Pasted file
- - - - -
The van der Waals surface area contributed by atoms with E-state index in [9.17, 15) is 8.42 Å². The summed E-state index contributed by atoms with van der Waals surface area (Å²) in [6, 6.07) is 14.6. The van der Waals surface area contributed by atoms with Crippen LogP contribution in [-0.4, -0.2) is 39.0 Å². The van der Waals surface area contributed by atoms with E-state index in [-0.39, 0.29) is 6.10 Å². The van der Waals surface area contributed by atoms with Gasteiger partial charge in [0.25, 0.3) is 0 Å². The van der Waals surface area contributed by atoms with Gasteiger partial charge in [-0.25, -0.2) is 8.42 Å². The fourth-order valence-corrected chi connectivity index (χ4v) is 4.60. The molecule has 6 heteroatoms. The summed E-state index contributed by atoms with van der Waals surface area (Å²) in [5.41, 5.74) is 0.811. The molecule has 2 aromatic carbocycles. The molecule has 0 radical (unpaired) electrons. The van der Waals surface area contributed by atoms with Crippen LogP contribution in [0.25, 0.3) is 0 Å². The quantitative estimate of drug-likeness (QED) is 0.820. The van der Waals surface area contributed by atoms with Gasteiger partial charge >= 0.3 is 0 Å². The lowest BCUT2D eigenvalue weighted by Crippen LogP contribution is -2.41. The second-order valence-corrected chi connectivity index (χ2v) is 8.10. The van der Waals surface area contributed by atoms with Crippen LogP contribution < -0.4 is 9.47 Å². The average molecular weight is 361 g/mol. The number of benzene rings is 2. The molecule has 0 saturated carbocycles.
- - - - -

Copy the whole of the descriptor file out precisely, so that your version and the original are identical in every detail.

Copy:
The van der Waals surface area contributed by atoms with E-state index in [9.17, 15) is 8.42 Å². The summed E-state index contributed by atoms with van der Waals surface area (Å²) in [6, 6.07) is 14.6. The van der Waals surface area contributed by atoms with Crippen LogP contribution in [-0.4, -0.2) is 39.0 Å². The van der Waals surface area contributed by atoms with E-state index in [-0.39, 0.29) is 6.10 Å². The van der Waals surface area contributed by atoms with Gasteiger partial charge in [0.25, 0.3) is 0 Å². The van der Waals surface area contributed by atoms with Gasteiger partial charge in [-0.25, -0.2) is 8.42 Å². The fourth-order valence-corrected chi connectivity index (χ4v) is 4.60. The molecule has 6 heteroatoms. The summed E-state index contributed by atoms with van der Waals surface area (Å²) in [5.41, 5.74) is 0.811. The molecule has 2 aromatic carbocycles. The molecule has 0 radical (unpaired) electrons. The van der Waals surface area contributed by atoms with Crippen LogP contribution in [0.25, 0.3) is 0 Å². The quantitative estimate of drug-likeness (QED) is 0.820. The van der Waals surface area contributed by atoms with Gasteiger partial charge >= 0.3 is 0 Å². The lowest BCUT2D eigenvalue weighted by Crippen LogP contribution is -2.41. The second-order valence-corrected chi connectivity index (χ2v) is 8.10. The van der Waals surface area contributed by atoms with Crippen LogP contribution < -0.4 is 9.47 Å². The average molecular weight is 361 g/mol. The number of benzene rings is 2. The molecule has 0 saturated carbocycles.